Ah, the Dutch tradition of Sinterklaas...
"Sinterklaas or Sint Nikolaas in Dutch or Saint Nicolas in French, is a holiday tradition in the Netherlands and Belgium (both Dutch and French speaking parts), celebrated every year on Saint Nicholas' eve December 5 or, in Belgium, the morning of December 6. The feast celebrates the name day of Saint Nicholas, patron saint of children."
I copied that first paragraph from the Wikipedia page on Sinterklaas. Please read the rest of the article on the tradition on that page since in my opinion it covers it completely and thoroughly. At least better than I would be able to do in a simple blog post.
Something interesting that the article only briefly mentions is that Sinterklaas is also the basis of the present day Santa Claus. "Santa Claus" is actually a simple mispronunciation of the Dutch word "Sinterklaas" by the English settlers of New Amsterdam (later renamed New York). Children placed (and to this day still do) their straw filled shoes at the chimney every winter night, and Saint Nicholas (who, unlike Santa, is still riding a horse) rewards them with candy and gifts which - after the British seizure of New Amsterdam in the 17th century - evolved into the current Christmas tradition of hanging socks or stockings at the fireplace.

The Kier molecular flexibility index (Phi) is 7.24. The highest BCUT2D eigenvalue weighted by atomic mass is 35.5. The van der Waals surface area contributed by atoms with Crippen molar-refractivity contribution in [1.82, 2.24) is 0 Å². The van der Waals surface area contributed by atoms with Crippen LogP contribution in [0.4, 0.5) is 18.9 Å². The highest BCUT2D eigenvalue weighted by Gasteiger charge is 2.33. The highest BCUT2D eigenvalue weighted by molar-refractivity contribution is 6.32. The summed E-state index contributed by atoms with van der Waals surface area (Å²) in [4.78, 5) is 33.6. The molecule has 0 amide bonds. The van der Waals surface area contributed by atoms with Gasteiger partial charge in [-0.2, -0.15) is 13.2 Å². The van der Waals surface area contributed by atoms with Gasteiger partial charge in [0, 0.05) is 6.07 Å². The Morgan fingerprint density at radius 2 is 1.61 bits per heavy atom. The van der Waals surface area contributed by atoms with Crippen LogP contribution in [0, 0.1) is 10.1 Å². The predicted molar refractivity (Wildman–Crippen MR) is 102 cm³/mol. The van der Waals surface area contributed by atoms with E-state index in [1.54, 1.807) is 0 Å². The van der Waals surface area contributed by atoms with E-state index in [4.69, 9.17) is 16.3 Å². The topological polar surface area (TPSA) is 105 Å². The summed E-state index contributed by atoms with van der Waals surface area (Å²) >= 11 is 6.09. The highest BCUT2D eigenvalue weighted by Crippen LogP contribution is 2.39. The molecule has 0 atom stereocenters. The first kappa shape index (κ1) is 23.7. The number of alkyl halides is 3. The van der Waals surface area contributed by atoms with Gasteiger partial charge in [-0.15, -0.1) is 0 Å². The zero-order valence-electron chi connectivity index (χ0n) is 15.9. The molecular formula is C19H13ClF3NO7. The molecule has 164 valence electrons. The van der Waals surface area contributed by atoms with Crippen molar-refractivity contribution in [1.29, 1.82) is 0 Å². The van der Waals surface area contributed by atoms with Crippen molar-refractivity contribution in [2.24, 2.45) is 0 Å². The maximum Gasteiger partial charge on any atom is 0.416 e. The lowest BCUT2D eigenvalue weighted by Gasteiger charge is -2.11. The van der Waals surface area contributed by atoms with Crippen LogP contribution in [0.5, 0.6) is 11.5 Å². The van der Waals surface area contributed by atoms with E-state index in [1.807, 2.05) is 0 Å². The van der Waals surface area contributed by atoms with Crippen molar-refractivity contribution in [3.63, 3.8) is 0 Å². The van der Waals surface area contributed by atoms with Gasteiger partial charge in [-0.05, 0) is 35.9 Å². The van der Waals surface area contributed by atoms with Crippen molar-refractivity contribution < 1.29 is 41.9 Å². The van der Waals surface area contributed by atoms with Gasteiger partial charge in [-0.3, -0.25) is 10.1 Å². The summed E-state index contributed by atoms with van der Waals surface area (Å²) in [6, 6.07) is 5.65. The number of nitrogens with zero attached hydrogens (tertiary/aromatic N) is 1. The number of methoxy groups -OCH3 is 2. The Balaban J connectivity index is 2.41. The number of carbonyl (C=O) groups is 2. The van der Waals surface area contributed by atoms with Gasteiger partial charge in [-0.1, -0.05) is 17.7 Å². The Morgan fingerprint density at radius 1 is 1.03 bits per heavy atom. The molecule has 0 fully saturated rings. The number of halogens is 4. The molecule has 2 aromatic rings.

Since in the Netherlands the giving of presents is Sinterklaas's job, presents are traditionally not given at Christmas, but commercialism is starting to tap into this market (and since my dad is a retailer I can't rightfully say that I don't approve of that on some level...*smile*).
In the Netherlands presents given during Sinterklaas are often accompanied by poems, sometimes fairly basic, sometimes quite elaborate pieces of art that mock events in the past year relating to the recipient (who is thus at the receiving end in more than one sense). The gifts themselves may be just an excuse for the wrapping, which can also be quite elaborate. Just ask Rachel and Rebecca after the House Church Christmas party... ;-)
A tip if you are ever in the Netherlands in the 4 to 6 weeks prior to December 5: try to see if you can catch the 'arrival of Sinterklaas' in the city you are visiting. It's quite the show. For those of you with a broadband connection, just type in 'Sinterklaas' on YouTube.com and you'll see what I'm talking about...